How small founders can woo big-time investors

Editor’s Note: Each week Maynard Webb, former CEO of LiveOps and the former COO of eBay, will offer candid, practical, and sometimes surprising advice to entrepreneurs and founders. To submit a question, write to Webb at [email protected]

Q. The numbers from our limited soft launch–we haven’t done any advertising or paid user acquisitions–are exciting for us, but they are not remarkable for potential investors who want to see big numbers. How do I explain our organic growth of a few users a day?

–Founder of a new company

Dear Founder,

Bluntly, a handful of new organic users a day is not going to get anyone excited. I’m sure there are many good reasons–including that you have not done any marketing. I would share your numbers, and the context. Explain that it was a very limited beta to test product and features and that you are pleased with the results so far–and why.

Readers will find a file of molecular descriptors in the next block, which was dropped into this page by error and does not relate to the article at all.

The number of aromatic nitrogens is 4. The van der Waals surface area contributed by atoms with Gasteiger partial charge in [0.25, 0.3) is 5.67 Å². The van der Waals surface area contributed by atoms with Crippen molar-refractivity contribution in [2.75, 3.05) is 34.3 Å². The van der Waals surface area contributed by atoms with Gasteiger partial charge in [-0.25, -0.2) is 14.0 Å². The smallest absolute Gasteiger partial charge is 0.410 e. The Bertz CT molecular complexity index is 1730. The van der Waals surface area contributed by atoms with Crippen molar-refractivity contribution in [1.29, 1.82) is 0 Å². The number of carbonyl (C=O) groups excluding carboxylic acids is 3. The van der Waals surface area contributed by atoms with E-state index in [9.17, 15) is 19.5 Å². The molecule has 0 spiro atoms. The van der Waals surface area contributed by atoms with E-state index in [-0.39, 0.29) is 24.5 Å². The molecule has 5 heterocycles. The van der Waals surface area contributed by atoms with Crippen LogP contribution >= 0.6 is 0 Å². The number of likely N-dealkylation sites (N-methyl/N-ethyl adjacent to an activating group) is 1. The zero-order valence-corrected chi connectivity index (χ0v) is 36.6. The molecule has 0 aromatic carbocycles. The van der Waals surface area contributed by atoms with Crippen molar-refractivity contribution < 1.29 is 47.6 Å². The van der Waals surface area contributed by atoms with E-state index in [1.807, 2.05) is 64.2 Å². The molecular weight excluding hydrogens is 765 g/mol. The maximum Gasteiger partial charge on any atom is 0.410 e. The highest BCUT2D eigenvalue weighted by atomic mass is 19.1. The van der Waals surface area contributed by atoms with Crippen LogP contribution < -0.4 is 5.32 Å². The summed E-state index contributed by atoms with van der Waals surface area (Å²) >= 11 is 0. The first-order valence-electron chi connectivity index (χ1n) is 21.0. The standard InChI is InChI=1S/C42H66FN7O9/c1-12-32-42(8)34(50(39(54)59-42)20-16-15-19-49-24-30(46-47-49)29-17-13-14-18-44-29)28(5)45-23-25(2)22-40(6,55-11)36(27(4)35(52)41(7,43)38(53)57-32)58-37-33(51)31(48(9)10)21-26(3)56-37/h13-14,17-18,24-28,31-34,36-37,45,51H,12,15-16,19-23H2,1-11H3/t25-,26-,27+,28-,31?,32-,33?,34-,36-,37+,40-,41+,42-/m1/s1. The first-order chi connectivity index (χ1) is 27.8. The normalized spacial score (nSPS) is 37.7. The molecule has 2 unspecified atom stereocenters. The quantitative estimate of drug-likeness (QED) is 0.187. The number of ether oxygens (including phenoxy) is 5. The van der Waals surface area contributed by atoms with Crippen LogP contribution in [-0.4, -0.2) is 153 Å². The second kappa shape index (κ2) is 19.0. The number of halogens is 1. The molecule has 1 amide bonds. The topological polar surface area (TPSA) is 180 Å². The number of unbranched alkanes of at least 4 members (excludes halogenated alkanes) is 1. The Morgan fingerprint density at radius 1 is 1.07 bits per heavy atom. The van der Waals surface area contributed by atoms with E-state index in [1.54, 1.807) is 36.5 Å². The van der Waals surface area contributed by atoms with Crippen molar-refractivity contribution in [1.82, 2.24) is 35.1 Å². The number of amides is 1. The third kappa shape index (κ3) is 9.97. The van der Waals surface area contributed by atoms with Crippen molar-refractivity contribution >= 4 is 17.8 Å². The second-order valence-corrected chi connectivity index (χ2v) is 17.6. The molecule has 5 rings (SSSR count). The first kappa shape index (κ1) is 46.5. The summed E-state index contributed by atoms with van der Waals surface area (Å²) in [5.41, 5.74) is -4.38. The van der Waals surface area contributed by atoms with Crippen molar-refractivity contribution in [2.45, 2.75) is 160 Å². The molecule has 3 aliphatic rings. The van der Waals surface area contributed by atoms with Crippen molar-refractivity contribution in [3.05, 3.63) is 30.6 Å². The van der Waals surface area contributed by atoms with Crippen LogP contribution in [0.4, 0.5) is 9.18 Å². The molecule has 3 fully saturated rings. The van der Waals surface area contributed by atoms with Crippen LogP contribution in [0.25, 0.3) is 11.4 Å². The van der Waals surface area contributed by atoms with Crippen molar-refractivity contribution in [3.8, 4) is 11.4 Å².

Also share what you’ve learned from the test launch and how it has been valuable beyond acquiring customers. What insights did you gain about the market and your technology? What does the next phase of a full launch look like and what are your goals?

Investors are looking for potential. They like to see early proof points done in a scrappy way, which if better funded could scale nicely. Remember, so much of what investors want is something that will grow quickly and big. Whatever your numbers are for big, add many more zeroes and see if you can see a path to that.

While it’s important to tell investors where you are, you should also talk about where you think this could go and why. Be sure to explain how they specifically could help you and why you selected them. Everyone loves to have a part in a breakout story.

Written by Investors Wallets

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